26. Grimwall (1)

The rain was falling hard.

The weight of it dragged at Azalea’s cloak, drummed on her shoulders, tightened around her neck. She ignored it and swooped into Grimwall with a brush of her windsoles, adrenaline building a quiet tickle in her veins.

Despite its somber name, Grimwall had overcome its tumultuous and violent past as a war outpost, blossoming into one of the larger towns of Airlea. Mana-rich soil from its close proximity to a leyline vastly accelerated its luxury crops, like sugar and cocoa and wheat. Had Azalea visited during a peaceful harvest season, she would have found the streets bustling with endless stalls of pastry chefs in the town’s annual Baking Fest.

But on this day, the town was dark and quiet, save for a few lit braziers by a small encampment just within chipped limestone walls.

Soldiers in armored livery, the Geppett leaf crest emblazoned on their tabards, were gathered in orderly rank and file. At their head stood Wes, dressed in ceremonial armor with an elaborate cloak denoting him as a leader—a target. Out in the open, distinct and vulnerable.

He had to get to safety, no matter the cost.

Azalea landed decisively before Wes’s company. Their number was smaller than she was expecting. Thirty pikemen, fourteen archers, four gunmen with starshooters. The two final soldiers had rich blue cloaks that set them apart as field doctors; they would use mana inhibitors and regen to quickly mend their company.

Lastly, Azalea looked to the commander. If Wesley Geppett was surprised to see her, he hid it well. His eyes fell on her with a measured and distant chill, his face unreadable. He was handsome and untouchable, adorned in exquisite armor and his gallant suit.

“Lady Fairwen,” he said with a polite nod. “I was not expecting a Hunter.”

Azalea wanted to grip his hands and pull him away, to the workshop, to safety. But she stood straight-backed and aloof, careful not to betray any connection to the heir apparent of the Geppett estate.

“Lord Geppett,” she greeted. She cast her eyes over the small ranks of soldiers. “And your company, I presume.”

There was no awe or adoration written over their faces. Instead, the soldiers eyed her warily, a hostile tint in their sharp eyes.

“Look, a Hunter,” one of them muttered. “We’re saved. Glory be.”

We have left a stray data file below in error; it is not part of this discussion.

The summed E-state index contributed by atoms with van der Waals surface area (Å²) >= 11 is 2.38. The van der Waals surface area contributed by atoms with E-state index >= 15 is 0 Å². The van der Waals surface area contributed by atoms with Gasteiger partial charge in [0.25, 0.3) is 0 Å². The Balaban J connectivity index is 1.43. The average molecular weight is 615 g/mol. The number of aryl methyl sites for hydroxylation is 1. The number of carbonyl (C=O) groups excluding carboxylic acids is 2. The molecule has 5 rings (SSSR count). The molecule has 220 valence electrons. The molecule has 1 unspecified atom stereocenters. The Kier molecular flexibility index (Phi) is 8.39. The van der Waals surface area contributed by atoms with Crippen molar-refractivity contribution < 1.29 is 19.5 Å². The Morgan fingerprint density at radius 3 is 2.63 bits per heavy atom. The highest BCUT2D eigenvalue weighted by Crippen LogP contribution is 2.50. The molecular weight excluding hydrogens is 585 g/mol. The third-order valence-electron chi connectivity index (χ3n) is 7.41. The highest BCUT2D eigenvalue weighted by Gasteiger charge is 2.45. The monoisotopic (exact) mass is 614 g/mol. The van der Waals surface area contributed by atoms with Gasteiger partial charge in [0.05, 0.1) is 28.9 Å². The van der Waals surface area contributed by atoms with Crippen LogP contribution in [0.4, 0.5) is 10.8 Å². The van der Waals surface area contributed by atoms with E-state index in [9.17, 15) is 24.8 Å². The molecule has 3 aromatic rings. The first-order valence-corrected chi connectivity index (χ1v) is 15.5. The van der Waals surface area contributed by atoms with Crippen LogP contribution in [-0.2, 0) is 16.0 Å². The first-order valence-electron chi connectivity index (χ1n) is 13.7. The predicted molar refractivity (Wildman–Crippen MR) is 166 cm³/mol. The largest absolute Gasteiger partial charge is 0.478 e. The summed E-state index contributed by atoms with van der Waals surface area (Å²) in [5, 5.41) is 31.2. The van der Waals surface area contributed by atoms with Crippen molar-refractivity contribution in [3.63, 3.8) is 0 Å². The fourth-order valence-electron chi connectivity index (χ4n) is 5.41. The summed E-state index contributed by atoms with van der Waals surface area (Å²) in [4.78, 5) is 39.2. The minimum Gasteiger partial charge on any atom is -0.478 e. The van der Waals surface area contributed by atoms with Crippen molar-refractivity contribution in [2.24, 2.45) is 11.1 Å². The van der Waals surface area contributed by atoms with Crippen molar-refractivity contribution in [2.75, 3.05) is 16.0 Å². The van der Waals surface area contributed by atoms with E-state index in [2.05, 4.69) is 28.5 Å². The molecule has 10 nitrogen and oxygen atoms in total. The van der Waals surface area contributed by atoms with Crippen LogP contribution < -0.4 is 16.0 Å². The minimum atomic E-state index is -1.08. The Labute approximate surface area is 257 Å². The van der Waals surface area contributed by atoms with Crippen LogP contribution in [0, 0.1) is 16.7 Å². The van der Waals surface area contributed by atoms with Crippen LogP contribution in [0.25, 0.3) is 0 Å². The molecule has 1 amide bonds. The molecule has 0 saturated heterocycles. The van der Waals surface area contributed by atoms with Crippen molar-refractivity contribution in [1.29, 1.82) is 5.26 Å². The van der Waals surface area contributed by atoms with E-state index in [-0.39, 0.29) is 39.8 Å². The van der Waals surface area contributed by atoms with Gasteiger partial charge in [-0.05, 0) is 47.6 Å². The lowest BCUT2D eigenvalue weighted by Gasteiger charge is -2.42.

Wes looked at him silently, and he quieted. Then Wes turned back to Azalea.

“To what do we owe the pleasure of your visit?” he asked mildly.

“I bring urgent tidings regarding the surge,” Azalea said. She subtly glanced at a square tent—the tactics tent, small, but with a hide thick enough to offer some privacy.

Wes’s expression did not change, but she knew he understood. He nodded brusquely at his company. “At ease. I will return shortly.”

“Take your time, captain,” said one of the soldiers, his voice touched with mockery.

Such insolence. Azalea’s fingers fluttered instinctively to her sword, even as she sternly told her arm to keep still. This was Wes’s unit, and he would manage it in his own way.

Wes did not acknowledge the slight. He only turned and strode into the tactics tent as if nothing had been said at all. Azalea stifled the urge to shoot a petty glare at the offending soldier and followed him inside.

The flap swished shut behind her, and the air changed.

When Wes turned to her, the brown in his eyes had melted back to that familiar gentle amber. He reached out and touched her cheek, worry drawing a line between his brows. Azalea exhaled to see it, the tightness in her ribs easing.

“I wasn’t expecting you,” Wes said. The tent’s dim candlelight cast a warm glow on his face. “Is everything alright?”

Yes, Azalea thought dazedly, feeling his tender thumb on her cheek. Then sharply: No, no. Nothing is alright.

The next is Grimwall, and many will die, sang Echo’s voice in her head. Die, die. Many will die.

“Wes,” she said urgently, reaching up and clasping his extended hand. “The epicenter of this surge—it’s on the Midsummer Parallel.”

Wes’s expression shifted. “What?”

She pulled him towards the tent flap, as if that would usher him to safety. “You have to leave. Leave, now. Take your company, evacuate as many people as you can—just get out.”

Wes stood for a moment, stunned. His gaze turned distant as he extracted his hand from her grasp.

“The Midsummer Parallel,” he breathed. He turned to the map. “They’ll be coming primarily from the southwest, then.”

“Yes,” said Azalea. “I recommend you leave out the east gate.”